Working hurts less than procrastinating, we fear the twinge of starting

post by Eliezer Yudkowsky (Eliezer_Yudkowsky) · 2011-01-02T00:15:08.923Z · LW · GW · Legacy · 155 comments

When you procrastinate, you're probably not procrastinating because of the pain of working.

How do I know this?  Because on a moment-to-moment basis, being in the middle of doing the work is usually less painful than being in the middle of procrastinating.

(Bolded because it's true, important, and nearly impossible to get your brain to remember - even though a few moments of reflection should convince you that it's true.)

So what is our brain flinching away from, if not the pain of doing the work?

I think it's flinching away from the pain of the decision to do the work - the momentary, immediate pain of (1) disengaging yourself from the (probably very small) flow of reinforcement that you're getting from reading a random unimportant Internet article, and (2) paying the energy cost for a prefrontal override to exert control of your own behavior and begin working.

Thanks to hyperbolic discounting (i.e., weighting values in inverse proportion to their temporal distance) the instant pain of disengaging from an Internet article and paying a prefrontal override cost, can outweigh the slightly more distant (minutes in the future, rather than seconds) pain of continuing to procrastinate, which is, once again, usually more painful than being in the middle of doing the work.

I think that hyperbolic discounting is far more ubiquitous as a failure mode than I once realized, because it's not just for commensurate-seeming tradeoffs like smoking a cigarette in a minute versus dying of lung cancer later.

When it comes to procrastinating, the obvious, salient, commensurate-seeming tradeoff, is between the (assumed) pleasure of reading a random Internet article now, versus the (assumed) pain of doing the work now.  But this, as I said above, is not where I think the real tradeoff is; events that are five minutes away are too distant to dominate the thought process of a hyperbolic discounter like a human.  Instead our thought processes are dominated by the prospective immediate pain of a thought, a cost that isn't even salient as something to be traded off.  "Working" is an obvious, salient event, and "reading random articles" seems like an event.  But "paying a small twinge of pain to make the decision to stop procrastinating now, exerting a bit of frontal override, and not getting to read the next paragraph of this random article" is so map-level that we don't even focus on it as a manipulable territory, a cost to be traded off; it is a transparent thought.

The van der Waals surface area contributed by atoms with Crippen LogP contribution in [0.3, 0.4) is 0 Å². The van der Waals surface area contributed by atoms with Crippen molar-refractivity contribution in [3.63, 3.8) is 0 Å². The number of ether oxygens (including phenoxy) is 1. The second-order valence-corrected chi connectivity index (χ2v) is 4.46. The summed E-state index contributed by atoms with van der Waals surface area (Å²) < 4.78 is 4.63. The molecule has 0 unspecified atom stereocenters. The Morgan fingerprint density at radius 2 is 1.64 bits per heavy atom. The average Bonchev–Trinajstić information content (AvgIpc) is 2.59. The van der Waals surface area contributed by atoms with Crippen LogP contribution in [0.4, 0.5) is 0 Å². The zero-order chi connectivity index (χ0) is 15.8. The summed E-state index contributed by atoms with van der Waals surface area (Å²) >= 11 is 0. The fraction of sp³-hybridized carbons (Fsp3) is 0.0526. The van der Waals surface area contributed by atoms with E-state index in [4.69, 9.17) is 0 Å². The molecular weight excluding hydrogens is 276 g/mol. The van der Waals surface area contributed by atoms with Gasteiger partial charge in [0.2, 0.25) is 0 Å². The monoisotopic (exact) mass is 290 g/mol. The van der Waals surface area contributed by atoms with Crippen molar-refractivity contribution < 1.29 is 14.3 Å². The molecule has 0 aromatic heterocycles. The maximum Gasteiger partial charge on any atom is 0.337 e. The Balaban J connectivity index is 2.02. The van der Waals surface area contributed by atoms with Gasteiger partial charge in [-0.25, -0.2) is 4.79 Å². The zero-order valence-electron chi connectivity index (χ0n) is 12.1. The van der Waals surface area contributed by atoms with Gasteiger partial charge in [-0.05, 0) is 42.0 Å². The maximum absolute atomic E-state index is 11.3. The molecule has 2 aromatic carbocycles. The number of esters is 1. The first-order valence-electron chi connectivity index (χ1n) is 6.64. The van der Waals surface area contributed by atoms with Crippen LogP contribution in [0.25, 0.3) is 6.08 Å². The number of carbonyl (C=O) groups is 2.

The real damage done by hyperbolic discounting is for thoughts that are only very slightly painful, and yet, these slight pains being immediate, they manage to dominate everything else in our calculation.  And being transparent, we aren't even aware that's what's happening.  "Beware of immediately trivially painful transparent thoughts", one might say.

Similarly, you may read a mediocre book for an hour, instead of a good book, because if you first spent a few minutes to search your library to obtain a better book, that would be an immediate cost - not that searching your library is all that unpleasant, but you'd have to pay an immediate activation cost to do that instead of taking the path of least resistance and grabbing the first thing in front of you.  It's a hyperbolically discounted tradeoff that you make without realizing it, because the cost you're refusing to pay isn't commensurate enough with the payoff you're forgoing to be salient as an explicit tradeoff.

A related note that I might as well dump into this post:  I'm starting to think that procrastination by reading random articles does not cause you to rest, that is, you do not regain mental energy from it.  Success and happiness cause you to regain willpower; what you need to heal your mind from any damage sustained by working is not inactivity, but reliably solvable problems which reliably deliver experienced jolts of positive reinforcement.  Putting in the effort to read a good book may do this; playing a good computer game may do this; reading random Internet articles, or playing bad games, probably won't.  Literal mental exhaustion might mean that you don't have enough energy left to read a good book - or that you don't have enough energy left to pay the immediate cost of searching your library for good reading material instead of mediocre reading material - but in this case you shouldn't be reading random online articles.  You should be sitting with your eyes closed listening to music, or possibly even napping; if dealing with a truly exhausted brain, reading random articles is probably too much effort.